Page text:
In the post before last I alluded to a dark form in the trees above where our Amazon boat, El Delfin, had been temporarily moored during an afternoon thunderstorm. That dark form, as many of you guessed,turned out to be a sloth--a male three-toed sloth to be precise.
This was my first-ever look at a sloth in the wild. Their faces are haunting, reminding me of one of those monkey heads carved out of a coconut. And they move like sedated furry snakes from limb to limb through the trees. This guy was taking his time and seemed completely unconcerned about the gathering thunderstorm.
As the male sloth reached the outer limbs of this branch we got a clear view of the orange patches on his back. Such a cool creature...
As the rain slackened we boarded the skiffs for an evening excursion up a small tributary. Having the shoreline habitat closer than it was on the big river made the birding better and easier. Too bad the light was fading.
On the left hand shore, a feeding flock caught our attention and I called out an all-blue bird I saw swoop into the center of a tree. It was a plum-throated cotinga! This is a bright blue bird with a purple throat and a white eye. Cotingas are a tropical family of birds, somewhere between a thrush and a flycatcher. They can be hard to see because they are not very active. But once you spot them they may sit for a long while.
This bird did and I used my new green laser pointer to get everyone else on the bird, describing a large circle around the bird. I found the laser pointer to be utterly useful for jungle birding, when saying things like "It's in the top of that large green-leafed tree" just won't cut it.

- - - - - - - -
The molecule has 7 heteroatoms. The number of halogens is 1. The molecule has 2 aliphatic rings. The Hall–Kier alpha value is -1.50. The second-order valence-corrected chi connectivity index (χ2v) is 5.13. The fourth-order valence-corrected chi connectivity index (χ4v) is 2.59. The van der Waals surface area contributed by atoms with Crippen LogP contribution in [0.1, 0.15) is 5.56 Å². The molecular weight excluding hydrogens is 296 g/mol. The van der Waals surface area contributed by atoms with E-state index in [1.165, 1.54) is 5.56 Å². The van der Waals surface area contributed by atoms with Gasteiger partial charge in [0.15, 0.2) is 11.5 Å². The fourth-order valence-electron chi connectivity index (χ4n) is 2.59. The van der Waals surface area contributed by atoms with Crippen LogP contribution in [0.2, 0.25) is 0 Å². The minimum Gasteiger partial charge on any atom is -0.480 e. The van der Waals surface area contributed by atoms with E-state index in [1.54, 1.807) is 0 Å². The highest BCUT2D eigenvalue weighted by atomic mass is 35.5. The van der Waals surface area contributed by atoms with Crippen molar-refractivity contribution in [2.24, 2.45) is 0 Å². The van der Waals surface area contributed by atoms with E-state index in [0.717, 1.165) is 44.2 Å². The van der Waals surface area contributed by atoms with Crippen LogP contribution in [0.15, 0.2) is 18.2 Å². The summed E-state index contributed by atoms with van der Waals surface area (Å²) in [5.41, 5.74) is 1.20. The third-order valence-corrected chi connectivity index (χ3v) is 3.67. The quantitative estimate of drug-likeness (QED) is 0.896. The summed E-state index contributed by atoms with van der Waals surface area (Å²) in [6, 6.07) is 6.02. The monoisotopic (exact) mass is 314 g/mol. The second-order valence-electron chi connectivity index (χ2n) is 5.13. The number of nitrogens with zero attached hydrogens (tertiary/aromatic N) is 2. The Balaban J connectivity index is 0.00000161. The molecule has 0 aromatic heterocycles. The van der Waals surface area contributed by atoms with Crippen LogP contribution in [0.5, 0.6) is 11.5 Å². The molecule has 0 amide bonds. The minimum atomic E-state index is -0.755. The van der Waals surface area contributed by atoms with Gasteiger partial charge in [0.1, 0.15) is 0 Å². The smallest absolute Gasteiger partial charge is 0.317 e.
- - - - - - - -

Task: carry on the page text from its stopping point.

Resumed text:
I got a crummy shot of the cotinga in the low light. But at least you can see the blue plumage, dark throat, and white eye.
As we left the cotinga, one of our skiff's passengers screamed. A fish had lumped into the boat and was flopping around in the bottom. As one of the passengers reached down to pick it up to toss it back into the river, our guide said "Please be very careful of his teeth and spines!" Michael, an American tour packager and avid fisherman, picked up the fish. Dave, another outdoorsman touched the fish's mouth and promptly for a bad bit on his index finger. This was not a piranha, but it still packed some wicked teeth! Could it be the influence of all those hopped-up outdoor adventure shows where it's not enough to just LOOK at an animal, you've also got to HANDLE it? I'm not casting aspersions here, just wondering....
The offending fish was released to the dark water once more.
Soon it was too dark for birding so we turned our attention to spotlighting other wildlife, such as caimans. Our guide leaned out over the bow and snagged this juvenile caiman from the shallow water.
Caimans are lovely to look at. Little ones like this could not hurt you unless you invited them to bite you. In the days to come we'd see much larger caimans that actually licked their chops as we motored past in small dugouts.
One of the birds we got close-ish to was this ladder-tailed nightjar. We also saw (poorly) a greater potoo--one of my quest birds.
Soon enough the bugs were getting bad putting thoughts of bad tropical diseases into our tired heads, so we began motoring back to the big boat. It was pitch black at this point and the guide had to shine the flashlight ahead of us to try to see the best route through all the shallows and submerged logs. WHAM! We hit a mudbar and everyone grunted. I hit my forehead on the wooden seat in front of me and the passenger next to me cracked his seat's support. It was more of a scare than an actual accident--no one and no gear was lost overboard. Still, it made us proceed with caution.
Once back on board El Delfin we cleaned up, had a drink, and headed for dinner. After yet another delightful meal, we were told we'd be going on a little hike the next day. The ship's crew began passing out knee-high rubber boots. Our destination? A large inland lake with the very evocative name El Dorado. The Gold!
What sort of adventure would tomorrow hold?